Common symptoms of depression include:

  • Feelings of intense sadness
  • Changes in appetite and sleep
  • Constant fatigue and lack of energy
  • Loss of interest in hobbies
  • Withdrawal from social activities
  • Feelings of worthlessness, guilt, or shame
  • Intrusive thoughts
  • Difficulty focusing
  • Brain fog and confusion
  • Inability to make decisions
  • Changes in behavior
  • Thoughts of suicide

Causes of Depression

Researchers are still studying the causes of depression. Traumatic events, genetics, chronic illness, and certain medications are thought to have the potential to trigger depression.

There’s also a connection between neurotransmitters and depression. Medication aimed at treating it often attempts to balance levels of certain hormones. Depression can be treatable with medication, therapy, or alternatives like TMS therapy.

The Depression & Autism Connection

Studies show that people with ASD are four times more likely to experience depression than others9. The autism and depression link tends to develop in adolescence.

  • Autistic teens might develop depression due to feelings of:
  • Isolation
  • Differing from peers
  • Pressuring from academics and social situations
  • Failing to understand social rules and make strong friendships

Adolescence can be when social groups become a strong influence in a teen’s life. The unwritten rules of high school, teen friendships, and identity exploration can be tough to understand. These rules can be intensely more difficult for teens with autism to navigate.

Studies also found that high functioning autism and depression are more closely related6. Higher IQ proved to be a risk factor for depression in these studies. This finding might be due to higher self-awareness and understanding of “being different.”

What Depression Looks like for People with Autism

Depression is often a difficult diagnosis when already diagnosed with autism. The challenge is that symptoms of the two disorders overlap one another. Lack of emotion, a flat affect, and social withdrawal are signs of ASD and depression.

Furthermore, communication is a common struggle with autism. Voicing depression symptoms or recognizing the signs of depression clearly may be difficult. A depression diagnosis relies heavily on self-reports making this even more difficult for people with ASD.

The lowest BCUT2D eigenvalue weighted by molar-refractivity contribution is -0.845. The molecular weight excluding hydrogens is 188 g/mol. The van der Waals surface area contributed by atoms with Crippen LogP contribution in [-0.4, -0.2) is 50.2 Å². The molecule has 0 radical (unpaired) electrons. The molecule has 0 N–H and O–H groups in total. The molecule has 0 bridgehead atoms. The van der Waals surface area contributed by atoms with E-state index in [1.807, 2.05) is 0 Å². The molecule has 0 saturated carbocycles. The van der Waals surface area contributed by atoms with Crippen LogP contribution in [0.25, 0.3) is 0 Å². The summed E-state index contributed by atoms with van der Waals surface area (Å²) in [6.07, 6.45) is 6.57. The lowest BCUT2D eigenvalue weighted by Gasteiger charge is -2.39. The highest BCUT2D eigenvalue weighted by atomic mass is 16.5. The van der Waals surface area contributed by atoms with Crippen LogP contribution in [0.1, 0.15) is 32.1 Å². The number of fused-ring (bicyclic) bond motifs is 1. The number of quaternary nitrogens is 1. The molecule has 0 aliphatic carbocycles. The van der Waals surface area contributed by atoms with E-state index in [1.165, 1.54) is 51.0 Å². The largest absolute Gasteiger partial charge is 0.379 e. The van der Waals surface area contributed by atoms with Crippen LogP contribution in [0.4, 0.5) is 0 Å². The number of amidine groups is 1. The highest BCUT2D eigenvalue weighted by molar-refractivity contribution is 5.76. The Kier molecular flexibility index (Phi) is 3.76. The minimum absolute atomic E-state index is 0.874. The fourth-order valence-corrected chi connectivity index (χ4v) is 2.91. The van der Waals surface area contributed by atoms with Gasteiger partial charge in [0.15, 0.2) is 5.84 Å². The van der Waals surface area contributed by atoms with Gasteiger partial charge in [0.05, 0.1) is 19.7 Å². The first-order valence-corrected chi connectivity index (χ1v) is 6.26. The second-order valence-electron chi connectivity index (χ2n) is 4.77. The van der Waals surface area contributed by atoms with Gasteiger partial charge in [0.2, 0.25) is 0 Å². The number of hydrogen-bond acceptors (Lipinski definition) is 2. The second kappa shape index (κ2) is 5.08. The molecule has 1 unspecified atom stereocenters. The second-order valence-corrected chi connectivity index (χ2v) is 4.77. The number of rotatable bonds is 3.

Autistic with depression symptoms can include:

  • Compulsive behavior that are increasing in frequency and severity
  • Increasing aggression, frustration, and tantrums
  • Self-harming behaviors like hair pulling, biting, etc.
  • Sleeping disturbances
  • Talking about death, suicide, or self-harm
  • Increasing isolation and withdrawal from social activities
  • Struggling to do basic things like personal care, homework, etc.

Autistic symptoms might become more extreme when teens are struggling with depression. Teens with autism and depression might have a harder time with communication and social skills, creating a vicious cycle of isolation.

Depression & Autism Help

Treating depression in people with autism can be challenging. Traditional treatments like psychotherapy may cause more anxiety and stress.

Medication

The first line of treatment for depression is usually selective serotonin reuptake inhibitors (SSRIs). SSRIs work by blocking the absorption of serotonin to increase its levels in the brain. This process can lead to the smoother transmission of signals between nerve cells.

But clinicians have found that SSRIs aren’t very effective for ASD. Currently, only two FDA-approved medications are beneficial in treating some symptoms of depression in autistic patients4. Risperidone and Aripiprazole can reduce levels of irritability for people with ASD.

Therapy

Cognitive-behavioral therapy (CBT) is a standard treatment for depression. The goal of CBT is to change negative thoughts, unproductive coping mechanisms, and cognitive inflexibility. CBT is often successful in creating a relationship between thoughts, reactions, and behavior.

The challenge with CBT is that it’s structured for individuals without developmental difficulties. Thus, when an autism diagnosis is present, often specialized versions of CBT are needed. Clinicians often adapt the CBT framework for autism by focusing on anxiety, anger, emotion regulation, insomnia, and obsessive-compulsive disorder symptoms.

There are few studies on the efficacy of this adapted version of CBT, but small cases show promise. One such small study with autistic teens showed that depressive symptoms improved12. At the same time, CBT did not affect their anxiety levels.

TMS

The benefits of medication and psychotherapy have limitations for autism. Transcranial Magnetic Stimulation (TMS) can be a practical approach to treating autism with depression because there is little to no communication involved.

TMS is non-invasive, free from medication, and associated with little to no side effects. Treatment involves the placement of a coil on the scalp to deliver electromagnetic pulses to regions of the brain responsible for mood control. The procedure lasts about 30 to 50 minutes in a comfortable, private room. There’s no recovery time, and patients can go about their daily lives without worry.